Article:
KCL Amateur Boxing Club hold boxing show with five of KCLs pugilists matching up with boxers from Cambridge, Imperial and Fitzroy Lodge at the Black Prince Community Hub
Legendary boxing promoter Don King once compared boxing to reality television. He said, “You can’t find anything better than boxing, because of the trials and errors, the ups and downs, the struggle when you get knocked down to get back up.”
Don King was a good matchmaker, hype stirrer and organiser of some of the most famous fights in the history of the sport, such as The Thrilla in Manilla and The Rumble in the Jungle, but he’s not especially profound when it comes to his similes.
This likening to a roller-coaster or a sine curve doesn’t, in this writers opinion, do justice to the impossibility of not just getting up following being knocked down, but even simply the Herculean task of keeping your fists up after a few rounds in the ring. It’s more like walking down stairs and trying every two steps to jump back to the height you were at when you started, with increasing gravity.
The sentiment however is one that will inevitably be felt by the five boxers representing KCL on Friday, December 4th, when each heard the decision from the judges go against them in their respective bouts. The boys in the Reggie-red corner boxed bravely and were beaten anyway, reflective of the ‘trials,’ ‘errors’ and ‘downs’ half of boxing. The show as a whole, however, should be considered a success for King’s.
It was feared by some of my fellow committee members that the late start and the dropping out of some of Cambridge’s boxers may’ve underwhelmed the crowd of 150-200, but in spite of these slight hiccups in proceedings the hype was tangible when the first bout featuring KCL’s Esteban Benitez exploded into life.
Ali Rislan represented next, starting explosively with a flurry of combinations, moving sharply but perhaps doing a little too much against the technically skilled Ollie Smith from Cambridge. Certainly there was some surprise from not just Ali but large portions of the crowd – albeit very little from the vocal Cambridge contingent in the corner – with this result.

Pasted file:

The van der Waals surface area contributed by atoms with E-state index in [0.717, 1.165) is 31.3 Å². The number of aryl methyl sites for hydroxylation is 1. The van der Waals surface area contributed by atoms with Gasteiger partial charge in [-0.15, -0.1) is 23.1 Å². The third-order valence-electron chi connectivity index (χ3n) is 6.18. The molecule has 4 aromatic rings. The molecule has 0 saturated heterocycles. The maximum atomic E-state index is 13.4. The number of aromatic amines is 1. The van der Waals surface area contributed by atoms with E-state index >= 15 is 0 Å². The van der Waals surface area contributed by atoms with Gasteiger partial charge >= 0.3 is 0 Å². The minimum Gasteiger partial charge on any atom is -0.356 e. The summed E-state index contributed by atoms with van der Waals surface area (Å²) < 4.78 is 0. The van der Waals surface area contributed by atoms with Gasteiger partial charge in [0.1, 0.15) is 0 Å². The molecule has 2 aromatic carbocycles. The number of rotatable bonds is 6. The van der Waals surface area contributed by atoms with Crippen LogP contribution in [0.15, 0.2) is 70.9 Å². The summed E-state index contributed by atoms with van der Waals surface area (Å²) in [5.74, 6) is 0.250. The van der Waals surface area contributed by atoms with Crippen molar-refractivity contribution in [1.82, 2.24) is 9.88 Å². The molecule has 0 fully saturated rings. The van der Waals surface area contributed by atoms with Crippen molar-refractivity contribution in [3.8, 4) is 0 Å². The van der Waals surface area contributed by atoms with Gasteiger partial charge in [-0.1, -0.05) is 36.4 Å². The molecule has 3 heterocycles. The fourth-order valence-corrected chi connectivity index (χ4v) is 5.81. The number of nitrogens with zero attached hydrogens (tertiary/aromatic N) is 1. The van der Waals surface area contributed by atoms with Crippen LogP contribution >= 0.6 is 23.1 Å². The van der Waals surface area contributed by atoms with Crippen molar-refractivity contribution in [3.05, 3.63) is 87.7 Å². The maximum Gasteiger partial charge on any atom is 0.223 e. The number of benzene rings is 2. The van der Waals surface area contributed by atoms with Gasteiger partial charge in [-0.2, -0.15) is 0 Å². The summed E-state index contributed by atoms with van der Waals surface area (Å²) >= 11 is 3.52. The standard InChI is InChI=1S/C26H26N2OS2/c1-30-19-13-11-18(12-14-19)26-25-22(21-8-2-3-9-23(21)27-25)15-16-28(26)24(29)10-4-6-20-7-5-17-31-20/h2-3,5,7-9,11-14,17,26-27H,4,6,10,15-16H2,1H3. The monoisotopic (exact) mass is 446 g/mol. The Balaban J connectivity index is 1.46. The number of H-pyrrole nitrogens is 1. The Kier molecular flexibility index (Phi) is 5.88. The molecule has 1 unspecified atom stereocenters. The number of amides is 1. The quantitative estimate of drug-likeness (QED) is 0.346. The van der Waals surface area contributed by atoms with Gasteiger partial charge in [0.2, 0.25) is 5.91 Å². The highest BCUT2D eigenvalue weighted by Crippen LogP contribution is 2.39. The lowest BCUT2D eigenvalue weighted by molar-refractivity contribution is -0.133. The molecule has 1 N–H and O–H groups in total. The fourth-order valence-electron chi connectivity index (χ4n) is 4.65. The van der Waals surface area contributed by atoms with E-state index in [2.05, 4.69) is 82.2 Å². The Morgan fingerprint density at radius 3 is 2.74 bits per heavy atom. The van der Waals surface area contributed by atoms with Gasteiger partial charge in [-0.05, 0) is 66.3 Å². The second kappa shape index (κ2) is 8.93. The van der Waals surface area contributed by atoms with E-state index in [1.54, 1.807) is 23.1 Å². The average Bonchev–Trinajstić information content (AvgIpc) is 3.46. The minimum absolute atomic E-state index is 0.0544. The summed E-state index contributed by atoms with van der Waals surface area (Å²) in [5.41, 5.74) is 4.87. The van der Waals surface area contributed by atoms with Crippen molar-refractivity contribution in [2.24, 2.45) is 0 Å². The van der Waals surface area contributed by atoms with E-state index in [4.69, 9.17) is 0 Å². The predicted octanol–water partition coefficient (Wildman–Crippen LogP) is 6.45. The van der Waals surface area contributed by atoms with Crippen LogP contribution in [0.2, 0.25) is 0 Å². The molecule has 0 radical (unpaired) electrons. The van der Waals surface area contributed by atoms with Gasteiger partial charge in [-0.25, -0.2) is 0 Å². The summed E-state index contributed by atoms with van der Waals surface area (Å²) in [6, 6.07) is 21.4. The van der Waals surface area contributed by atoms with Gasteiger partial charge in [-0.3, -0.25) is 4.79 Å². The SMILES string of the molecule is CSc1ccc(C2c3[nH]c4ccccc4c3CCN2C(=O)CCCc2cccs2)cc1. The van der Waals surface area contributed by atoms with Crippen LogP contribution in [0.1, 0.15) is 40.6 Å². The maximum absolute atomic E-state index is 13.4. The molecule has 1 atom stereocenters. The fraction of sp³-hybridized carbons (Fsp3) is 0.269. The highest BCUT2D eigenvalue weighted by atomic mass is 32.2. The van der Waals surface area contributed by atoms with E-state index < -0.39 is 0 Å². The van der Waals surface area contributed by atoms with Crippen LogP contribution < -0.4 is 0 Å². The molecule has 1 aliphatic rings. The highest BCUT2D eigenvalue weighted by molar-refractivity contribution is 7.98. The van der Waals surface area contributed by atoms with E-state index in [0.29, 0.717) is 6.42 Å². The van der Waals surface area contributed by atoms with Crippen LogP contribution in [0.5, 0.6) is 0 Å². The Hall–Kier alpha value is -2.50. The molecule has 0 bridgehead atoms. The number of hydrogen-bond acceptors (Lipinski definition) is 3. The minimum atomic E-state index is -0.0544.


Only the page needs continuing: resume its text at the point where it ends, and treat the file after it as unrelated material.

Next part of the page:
The silky KCL alumni Mohammed Abubaker took the third contest against Fitzroy Lodge’s Gizmo Chu, this bout inspiring fewer cheers from the crowd of mostly non-KCL ABC members. In much the same manner as the Pacquiao-Mayweather fight in May, this was one for fellow boxers to appreciate the close matching of two boxers who knew exactly how to throw a punch as well as dodge one, and the split decision reflected the closeness of the bout.
Clovis Fong was next to pit his wits, strength and fitness, and again the judges had a hard time awarding the victory to the Cambridge boxer who Clovis knocked down within 10 first round seconds. He, as with all of our previous boxers, received a warm reception for a contest well waged from the crowd.
Finally, Vincent Timsit boxed against a stand in boxer from Imperial helping to make up the numbers which dwindled due to difficulties some of the Cambridge boxers had with getting their ABA registration in time. Vincent swapped corners and was instead in the blue corner matching his kit for the bout, if only to check that the judges weren’t just opting for that corner each time due to their preference for the colour alone. Surprise was on the faces of many once again, but not least on that of the Imperial boxer, when it was he in the red corner who was announced to’ve won.
KCL can be proud, though, if not of the victories then certainly of the event itself. Last year the club couldn’t afford to run a show, nor did it have sufficient infrastructure to organise one, but under Kouros Driscoll’s presidency the club has lifted itself out of the red and into the black and after an erring start to this generation of students at the society, the future looks bright.
Edit: Though it’s used in the headline, “fight” and its many permutations is reserved in the sport of boxing for professional bouts, whilst “contest” is the term for an Amateur Boxing contest.